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Mahershalalhashbaz, Nebuchadnezzar, and Billy Bob Benjamin Go to the Regionals
Time Limit: 2000MSMemory Limit: 65536K
Total Submissions: 2507Accepted: 1033


The Association for Computing Machinery (ACM) is considering new rules for its regional programming contests, in part to solve some software problems. For instance, the program that prints out the badges for each team was designed so that the same font size is used to print all badges for that team. However, this means that if one member of the team has a very long name, then a very small font will be used to print all of the team’s badges, and this wouldn't look very nice for someone with an extremely short name like "AL".

The initial solution proposed by the ACM was to put a limit on the length of contestants' names. Someone pointed out that this would discriminate against teams from certain regions where bigger names are more common (for instance, children in the home towns of well-known actors are more likely to be named after that actor – imagine how many children in Oakland, California have been named after the actor Mahershalalhashbaz Ali since he became one of the stars of the television series The 4400).

As a compromise, the ACM decided to change the rule to require that "no team member's name can have length more than two away from the average length of all the team member's names." Using this rule, a team consisting of "MAHERSHALALHASHBAZ", "AL", and "BILL" would be disqualified (average name length is 8, so AL and BILL are not within 2). However, "MAHERSHALALHASHBAZ", "NEBUCHADNEZZAR", and "BILLYBOBBENJAMIN" would be okay (average name length is 16, and all team member names have length within 2 of this number). Given the names of n students, determine whether or not they can be placed into teams of k members each so that each team meets the requirements of the new ACM rule.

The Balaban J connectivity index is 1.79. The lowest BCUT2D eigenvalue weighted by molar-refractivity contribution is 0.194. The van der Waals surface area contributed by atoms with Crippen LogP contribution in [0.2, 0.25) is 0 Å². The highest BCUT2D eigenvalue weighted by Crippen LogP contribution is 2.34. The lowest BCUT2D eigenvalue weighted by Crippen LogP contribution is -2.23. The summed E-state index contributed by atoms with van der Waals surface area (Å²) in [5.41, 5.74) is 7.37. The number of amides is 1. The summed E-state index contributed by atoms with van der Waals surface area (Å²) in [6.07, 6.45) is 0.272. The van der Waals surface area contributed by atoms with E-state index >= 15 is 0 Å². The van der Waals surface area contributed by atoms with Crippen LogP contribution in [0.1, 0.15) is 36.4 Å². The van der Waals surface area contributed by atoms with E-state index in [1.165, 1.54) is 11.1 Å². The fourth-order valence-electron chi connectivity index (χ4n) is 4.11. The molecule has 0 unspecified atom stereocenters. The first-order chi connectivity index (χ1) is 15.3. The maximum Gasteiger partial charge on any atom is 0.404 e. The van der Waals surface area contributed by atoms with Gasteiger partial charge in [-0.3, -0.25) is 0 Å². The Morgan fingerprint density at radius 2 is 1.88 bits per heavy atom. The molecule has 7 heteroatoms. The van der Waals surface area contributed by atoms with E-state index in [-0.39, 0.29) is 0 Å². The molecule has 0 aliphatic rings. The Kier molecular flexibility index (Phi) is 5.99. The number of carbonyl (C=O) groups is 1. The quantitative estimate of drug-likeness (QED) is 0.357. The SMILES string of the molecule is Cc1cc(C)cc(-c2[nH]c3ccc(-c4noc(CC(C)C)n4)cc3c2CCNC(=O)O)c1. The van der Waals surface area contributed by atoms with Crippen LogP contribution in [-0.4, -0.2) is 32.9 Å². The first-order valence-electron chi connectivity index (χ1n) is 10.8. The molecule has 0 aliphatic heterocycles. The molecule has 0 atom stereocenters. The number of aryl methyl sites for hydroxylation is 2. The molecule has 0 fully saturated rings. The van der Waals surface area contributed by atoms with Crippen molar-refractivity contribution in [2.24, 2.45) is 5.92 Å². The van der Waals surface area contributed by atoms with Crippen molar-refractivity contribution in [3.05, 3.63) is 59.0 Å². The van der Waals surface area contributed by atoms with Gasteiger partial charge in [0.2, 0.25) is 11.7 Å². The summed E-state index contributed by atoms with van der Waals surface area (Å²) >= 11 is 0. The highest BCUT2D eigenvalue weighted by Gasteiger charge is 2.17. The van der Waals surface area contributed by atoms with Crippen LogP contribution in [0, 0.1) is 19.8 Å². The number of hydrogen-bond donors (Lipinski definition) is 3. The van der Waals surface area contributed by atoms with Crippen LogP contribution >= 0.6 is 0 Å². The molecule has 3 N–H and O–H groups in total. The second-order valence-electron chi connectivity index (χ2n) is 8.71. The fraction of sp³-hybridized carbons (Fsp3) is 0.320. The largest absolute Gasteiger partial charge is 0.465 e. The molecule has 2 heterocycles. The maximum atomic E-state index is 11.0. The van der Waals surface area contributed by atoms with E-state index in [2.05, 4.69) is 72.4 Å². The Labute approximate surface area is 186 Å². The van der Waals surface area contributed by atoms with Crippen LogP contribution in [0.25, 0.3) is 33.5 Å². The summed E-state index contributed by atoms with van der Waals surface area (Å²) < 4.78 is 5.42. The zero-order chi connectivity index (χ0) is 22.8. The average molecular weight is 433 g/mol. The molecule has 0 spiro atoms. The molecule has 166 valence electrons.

Input will consist of multiple test cases. Each test case begins with a line consisting of two positive integers n and k, where n ≤ 1000, k ≤ 8, and n is divisible by k. Following this are n lines, each containing a single name consisting only of upper case letters with no embedded, leading, or trailing blanks. These are the names of the n students who need to be organized into teams of size k each. No name will exceed 80 characters. The last test case is followed by a line containing two zeros.


For each test case, output the case number (starting at 1) followed by either the word "yes" (meaning that it is possible to organize the students into teams of size k so that no student on that team has a name whose length is greater than distance 2 from the average name lengths of the members on that team), or "no" if it is not possible. Use the format shown in the sample output. Insert a blank line between cases.

Sample Input

3 3
6 3
0 0

Sample Output

Case 1: no

Case 2: yes


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